Published October 13, 2007

This Week's Take:

Three tough steps to restore the Chesapeake

No matter how one scores it, the Chesapeake Bay is still in trouble. We’ve done the easy things. Now, if we want to restore the bay and save our natural heritage, we must do the most difficult tasks.

After years of being involved in bay politics and restoration, I’ve concluded that three things must occur if we are to stem the flow of nutrients and sediment, which damage our rivers and make huge swaths of the bay unsuitable for fish and crabs:

1. We must control population growth and related sprawl development.

2. We must preserve forest land and plant new forests to buffer waterways.

3. We must require farmers to control runoff of nitrogen, phosphorus and sediment.

These essential tasks demand that we change the way we do business as population in the Chesapeake’s watershed continues to grow — and sprawl.

The population more than doubled from 8.1 million in 1950 to 16.9 million now. There are 3.6 million more people since the Chesapeake Bay Program began in 1983. Demographers expect 3 million more by 2030.

We also consume more land per capita. The average household size decreased during the last 30 years, but average lot size increased 60 percent. And we harden more land. From 1990 to 2000, the population grew by 8 percent, while impervious surfaces — paving and roofs — grew by 41 percent. At this rate, by 2010 an area more than twice the size of Shenandoah National Park will no longer soak up rain, nutrients and sediment.

Policies to channel growth into existing towns and cities aren’t working. Instead of growing where schools, transportation and utilities exist, we are growing into forest and fields. In Maryland, where “Smart Growth” is the favored approach, three-quarters of the land on which new homes were built from 1998 to 2005 was outside the areas designated for growth.

This sprawl and spread of impervious surfaces is bad for our rivers and the bay.

Stormwater runoff flushes pollutants to streams and changes their natural flow. It is the only source of water pollution still increasing.

Strong state land use controls can eliminate sprawl and stringent stormwater management requirements with impervious surface limits can reduce runoff from new development. However, the runoff from existing urban areas will remain and we need significant funding to clean it up. A fee on existing and new impervious surfaces is the most logical source.

Controlling development will help achieve another vital goal — preserving forest land.

Forests absorb more nutrients and hold sediment better than any other land use. Losing forests substantially increases the amount of pollutants reaching the bay. Yet a 2006 report found that from 1982 to 1997, development destroyed 140 acres of forest a day in the watershed, a total of 750,000 acres. This trend is predicted to accelerate, producing catastrophic results for our rivers and the bay.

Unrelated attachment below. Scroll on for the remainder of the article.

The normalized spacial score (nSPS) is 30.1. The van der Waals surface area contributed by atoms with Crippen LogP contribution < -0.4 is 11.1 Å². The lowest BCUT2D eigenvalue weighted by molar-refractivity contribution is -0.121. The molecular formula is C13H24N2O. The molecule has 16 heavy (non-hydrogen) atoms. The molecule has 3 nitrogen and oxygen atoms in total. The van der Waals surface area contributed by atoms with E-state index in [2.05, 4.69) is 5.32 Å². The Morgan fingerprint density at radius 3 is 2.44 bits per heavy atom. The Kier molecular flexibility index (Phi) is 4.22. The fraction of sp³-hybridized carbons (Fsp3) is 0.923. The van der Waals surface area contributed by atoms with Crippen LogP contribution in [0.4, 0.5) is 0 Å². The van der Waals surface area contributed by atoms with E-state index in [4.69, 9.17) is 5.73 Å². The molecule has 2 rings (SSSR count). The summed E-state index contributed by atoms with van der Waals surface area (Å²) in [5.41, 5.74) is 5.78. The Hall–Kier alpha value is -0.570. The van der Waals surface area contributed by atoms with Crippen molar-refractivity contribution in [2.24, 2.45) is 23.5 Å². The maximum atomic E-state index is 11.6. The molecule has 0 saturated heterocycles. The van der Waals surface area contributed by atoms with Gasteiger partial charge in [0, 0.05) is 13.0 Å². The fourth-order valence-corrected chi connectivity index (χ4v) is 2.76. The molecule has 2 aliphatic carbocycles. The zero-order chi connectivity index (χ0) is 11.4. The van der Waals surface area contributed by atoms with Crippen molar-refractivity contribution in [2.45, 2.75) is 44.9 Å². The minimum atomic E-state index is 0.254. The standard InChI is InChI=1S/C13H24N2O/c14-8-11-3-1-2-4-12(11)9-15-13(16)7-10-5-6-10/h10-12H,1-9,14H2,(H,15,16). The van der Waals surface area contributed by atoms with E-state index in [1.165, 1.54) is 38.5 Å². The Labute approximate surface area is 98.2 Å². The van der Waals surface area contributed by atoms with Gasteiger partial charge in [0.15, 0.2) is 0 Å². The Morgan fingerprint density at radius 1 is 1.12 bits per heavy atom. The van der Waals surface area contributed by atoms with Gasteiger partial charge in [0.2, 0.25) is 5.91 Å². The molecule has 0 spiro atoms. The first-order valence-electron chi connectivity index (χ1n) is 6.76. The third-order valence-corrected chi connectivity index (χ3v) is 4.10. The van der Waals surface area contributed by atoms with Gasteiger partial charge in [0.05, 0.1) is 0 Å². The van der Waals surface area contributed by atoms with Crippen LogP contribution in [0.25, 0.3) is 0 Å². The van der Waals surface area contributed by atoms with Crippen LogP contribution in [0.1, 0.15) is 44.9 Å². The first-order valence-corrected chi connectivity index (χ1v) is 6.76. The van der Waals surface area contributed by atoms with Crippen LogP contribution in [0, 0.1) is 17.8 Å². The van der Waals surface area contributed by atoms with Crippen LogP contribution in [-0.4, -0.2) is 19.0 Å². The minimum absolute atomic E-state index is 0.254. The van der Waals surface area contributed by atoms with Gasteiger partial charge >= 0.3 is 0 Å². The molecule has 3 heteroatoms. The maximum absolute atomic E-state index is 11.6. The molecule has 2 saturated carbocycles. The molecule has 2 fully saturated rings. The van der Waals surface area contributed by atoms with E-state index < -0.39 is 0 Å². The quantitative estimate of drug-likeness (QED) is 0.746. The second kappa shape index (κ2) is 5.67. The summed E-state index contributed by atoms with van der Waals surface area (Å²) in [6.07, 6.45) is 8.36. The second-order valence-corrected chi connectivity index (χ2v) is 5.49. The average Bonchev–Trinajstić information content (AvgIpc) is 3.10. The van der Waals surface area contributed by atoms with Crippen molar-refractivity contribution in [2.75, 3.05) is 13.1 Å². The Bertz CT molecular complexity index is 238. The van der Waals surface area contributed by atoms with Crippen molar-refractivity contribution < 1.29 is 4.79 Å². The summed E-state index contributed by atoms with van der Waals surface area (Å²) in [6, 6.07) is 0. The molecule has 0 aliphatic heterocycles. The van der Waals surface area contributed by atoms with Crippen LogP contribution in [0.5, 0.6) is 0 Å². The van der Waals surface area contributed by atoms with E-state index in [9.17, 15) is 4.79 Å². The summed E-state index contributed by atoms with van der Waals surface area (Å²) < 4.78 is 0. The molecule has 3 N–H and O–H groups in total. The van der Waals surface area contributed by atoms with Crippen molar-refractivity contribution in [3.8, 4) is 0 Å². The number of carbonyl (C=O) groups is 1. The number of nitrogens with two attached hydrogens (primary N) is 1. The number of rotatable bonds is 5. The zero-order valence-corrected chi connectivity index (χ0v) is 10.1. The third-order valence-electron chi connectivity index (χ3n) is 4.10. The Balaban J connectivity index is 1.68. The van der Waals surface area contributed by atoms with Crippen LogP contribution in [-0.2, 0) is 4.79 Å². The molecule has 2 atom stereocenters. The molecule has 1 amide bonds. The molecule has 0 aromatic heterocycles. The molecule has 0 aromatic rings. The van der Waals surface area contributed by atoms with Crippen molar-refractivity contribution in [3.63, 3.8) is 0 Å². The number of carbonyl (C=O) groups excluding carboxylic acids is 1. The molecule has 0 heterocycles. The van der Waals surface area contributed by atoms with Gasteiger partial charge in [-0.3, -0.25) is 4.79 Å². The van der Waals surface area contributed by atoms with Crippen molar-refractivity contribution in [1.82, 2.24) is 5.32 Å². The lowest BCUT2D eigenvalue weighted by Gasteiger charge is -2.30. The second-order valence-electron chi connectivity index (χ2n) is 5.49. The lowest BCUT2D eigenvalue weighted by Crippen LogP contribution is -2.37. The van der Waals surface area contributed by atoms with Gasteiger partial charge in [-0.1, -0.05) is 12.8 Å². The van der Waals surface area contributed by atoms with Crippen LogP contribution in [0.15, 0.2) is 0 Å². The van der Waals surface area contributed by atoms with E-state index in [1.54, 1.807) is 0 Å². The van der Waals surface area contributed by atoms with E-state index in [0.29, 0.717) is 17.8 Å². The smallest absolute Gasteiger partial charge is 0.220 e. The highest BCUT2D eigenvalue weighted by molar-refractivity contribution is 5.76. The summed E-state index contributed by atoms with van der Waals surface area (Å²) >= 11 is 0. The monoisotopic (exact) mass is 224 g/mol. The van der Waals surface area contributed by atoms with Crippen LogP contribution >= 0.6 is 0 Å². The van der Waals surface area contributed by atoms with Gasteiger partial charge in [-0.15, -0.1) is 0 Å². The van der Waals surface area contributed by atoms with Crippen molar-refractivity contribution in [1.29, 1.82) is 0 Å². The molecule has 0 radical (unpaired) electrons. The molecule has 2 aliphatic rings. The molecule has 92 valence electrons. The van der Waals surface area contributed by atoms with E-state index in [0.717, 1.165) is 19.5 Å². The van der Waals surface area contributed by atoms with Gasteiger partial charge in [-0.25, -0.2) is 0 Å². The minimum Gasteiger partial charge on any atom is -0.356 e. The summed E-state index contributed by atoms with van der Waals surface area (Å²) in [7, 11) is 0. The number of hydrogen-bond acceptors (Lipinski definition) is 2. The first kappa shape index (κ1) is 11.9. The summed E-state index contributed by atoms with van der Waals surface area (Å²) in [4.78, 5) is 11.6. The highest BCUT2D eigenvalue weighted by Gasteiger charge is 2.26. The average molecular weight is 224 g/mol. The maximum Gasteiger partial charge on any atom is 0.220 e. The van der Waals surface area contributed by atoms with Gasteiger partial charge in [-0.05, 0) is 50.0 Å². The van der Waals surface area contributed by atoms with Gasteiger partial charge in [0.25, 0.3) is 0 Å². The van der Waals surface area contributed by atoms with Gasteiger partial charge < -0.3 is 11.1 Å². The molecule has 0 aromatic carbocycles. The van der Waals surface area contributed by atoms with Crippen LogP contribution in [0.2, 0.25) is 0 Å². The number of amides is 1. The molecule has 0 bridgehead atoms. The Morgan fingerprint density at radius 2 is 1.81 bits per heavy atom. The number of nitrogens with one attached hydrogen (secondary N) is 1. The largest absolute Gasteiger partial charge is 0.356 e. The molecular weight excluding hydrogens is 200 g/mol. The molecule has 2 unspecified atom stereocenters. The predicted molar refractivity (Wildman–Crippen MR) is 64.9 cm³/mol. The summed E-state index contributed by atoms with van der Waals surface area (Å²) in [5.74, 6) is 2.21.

Our legislatures must prioritize land preservation programs that protect forests and establish a no net loss goal for our remaining forest lands.

We need to add forests, too. The Chesapeake Bay Agreement called for 10,000 miles of riparian forest buffers by 2010. We’ve planted only a little more than half, and experts say that goal is too modest with at least 30,000 more miles needed to meet restoration goals.

Forested buffers could substantially control pollution from agriculture, the largest source of nutrient and sediment pollution to the Chesapeake, contributing 42 percent of the nitrogen, 45 percent of the phosphorus, and 62 percent of the sediment. Buffers, and nutrient management, cover crops, manure management and changes in feed are the most cost effective of all pollution controls.

To reduce nutrients and sediment enough to restore rivers and the bay, the farm acreage under effective pollution management with these cost-effective measures must exceed 90 percent. Yet, after two decades and hundreds of millions of dollars to fund voluntary ag programs, the Environmental Protection Agency reports that proper conservation practices are used on no more than 40 percent of the bay watershed’s farmland, and agriculture has achieved less than half its pollution reduction goals.

It is clear agriculture will not put in place the needed pollution controls unless we mandate implementation of cost-effective best management practices. Yes, more money for agricultural grants is needed. But voluntary efforts have not worked to clean up wastewater treatment plants, industrial smokestacks, automobiles or any other pollution source. It should be clear by now that without mandatory requirements for agricultural land the bay’s water quality cannot improve.

Unless we are prepared to accept a continuously declining Chesapeake Bay and the loss of our natural heritage, these difficult measures must be adopted — and soon.
Gerald W. Winegrad lives in the Oyster Harbor community near Annapolis. He is an adjunct professor at the University of Maryland School of Public Policy and served in the Maryland General Assembly for 16 years.

This column was distributed by Bay Journal News Service.

(Revised Oct 2007)